Weddings are a great way to pay tribute to the traditions of the past and present in a meaningful way. Wonderful traditions can be incorporated into your special day to add that special touch for both you and your guests to enjoy. From the bride walking down the aisle to the wedding cake and the first dance, these are only some of the wedding traditions that are popular. Getting married and traditions are different in every country but every country has its own unique wedding style some including smashing kitchenware, dove releasing and even throwing money. Here are some of my favourite wedding traditions to consider if you are planning on tying the knot.
Something Old, New, Borrowed, and Blue
This famous phrase dates back to the 19th century and was believed to mean a successful marriage from the start and to offer the bride some helpful advice. Wearing something old, meant showing honour to your family, something new meant looking forward to the future and married life, something borrowed means good luck from someone who is happily married, and something blue means your loyalty and faithfulness to your future husband.
The child of Prague statue has been used in Irish traditional weddings for many centuries. The statue is placed outside the night before a wedding to make the rain stay away. While this isn’t guaranteed to stop the rain but people still believe by putting it outside there may be a chance it will work. Let’s face it no one wants a rainy day for their wedding day.
The exchanging of wedding rings dates back thousands of years and has evolved as one of the known traditions on wedding days. It is believed that the tradition comes from the ancient Romans and Greeks. The ring is placed on the fourth finger directing to the heart as a sign of keeping your spouse close to your heart.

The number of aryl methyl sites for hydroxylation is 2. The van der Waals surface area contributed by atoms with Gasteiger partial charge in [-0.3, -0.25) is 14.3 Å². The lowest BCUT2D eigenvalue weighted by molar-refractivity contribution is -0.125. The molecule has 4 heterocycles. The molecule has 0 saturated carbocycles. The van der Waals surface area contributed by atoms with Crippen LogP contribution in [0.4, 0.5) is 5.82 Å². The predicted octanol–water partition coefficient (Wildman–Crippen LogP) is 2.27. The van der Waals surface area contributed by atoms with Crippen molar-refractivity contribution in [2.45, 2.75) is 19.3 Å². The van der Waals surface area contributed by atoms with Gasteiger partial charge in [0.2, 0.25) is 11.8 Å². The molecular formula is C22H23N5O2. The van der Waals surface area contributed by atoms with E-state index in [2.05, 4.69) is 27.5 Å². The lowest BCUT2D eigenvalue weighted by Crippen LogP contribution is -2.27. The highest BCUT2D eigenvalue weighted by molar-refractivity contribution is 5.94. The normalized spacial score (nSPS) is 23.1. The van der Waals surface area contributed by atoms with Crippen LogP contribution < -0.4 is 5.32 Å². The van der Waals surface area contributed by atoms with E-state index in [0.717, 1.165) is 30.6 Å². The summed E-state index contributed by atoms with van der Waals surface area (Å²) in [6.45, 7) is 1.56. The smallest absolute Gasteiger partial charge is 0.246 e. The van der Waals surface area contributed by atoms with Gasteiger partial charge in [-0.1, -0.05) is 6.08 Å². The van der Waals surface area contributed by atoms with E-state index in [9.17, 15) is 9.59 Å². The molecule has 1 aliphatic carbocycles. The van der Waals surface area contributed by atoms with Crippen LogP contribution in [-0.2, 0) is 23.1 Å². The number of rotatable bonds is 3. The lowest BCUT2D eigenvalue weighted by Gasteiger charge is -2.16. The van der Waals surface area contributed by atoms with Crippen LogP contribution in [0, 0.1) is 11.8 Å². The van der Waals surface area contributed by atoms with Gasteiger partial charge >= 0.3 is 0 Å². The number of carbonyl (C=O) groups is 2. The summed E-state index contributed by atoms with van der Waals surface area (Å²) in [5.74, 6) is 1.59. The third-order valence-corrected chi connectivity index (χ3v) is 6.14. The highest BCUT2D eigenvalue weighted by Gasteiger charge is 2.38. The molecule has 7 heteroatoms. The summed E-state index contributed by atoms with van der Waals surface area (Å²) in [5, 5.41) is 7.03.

Serving a cake at your wedding day dates to medieval times however, at most weddings now, the cakes have got a lot bigger, are fancier with toppers, tiers, and layers. The wedding cake now is one of the favourite parts for most couples. There is a lot of love showing while watching the happy couple cut into the cake. In the past, it was a tradition to freeze the top tier of the cake for a year after a couple gets married.
Throwing the Bouquet
The very first flower bouquet was made from aromatic bunches of grains, garlic, and herbs. It was believed that these ingredients had some power of driving away evil spirits. Over time, this bouquet was replaced with flowers that can carry a special meaning across the globe. In tradition, the bride must throw her bouquet over her shoulders into a crowd of people at a distance in a way of sharing her married vibes and maybe also to see who is next to get married.
Carrying the bride over the threshold
It is a tradition for the groom to carry his new bride over the threshold to their room after the wedding. The reason behind this is believed that a bride could attract evil spirits through the soles of her feet so in this way, you are avoiding these spirits while also taking care of your new wife.
It is a tradition for the bride to arrive fashionably late to her wedding, even by a minute or two for good luck. The groom will already be there to lead his new bride into the future together.
The Garter Toss
It is a tradition for the bride to wear her garter, generally on her leg. She must then toss the garter into a crowd of men. The garter toss symbolises that the groom and bride have made things official.
The Claddagh Ring
The Claddagh Ring dates back as far as the 17th century. The ring was designed in a small fishing village called Claddagh which is in County Galway. The hands, heart, and crown represent love, friendship, and marriage. If you are single, then the heart will face outwards from the body and should be worn on the right hand and if you are married, the heart will point inwards and is worn on the third finger of the left hand.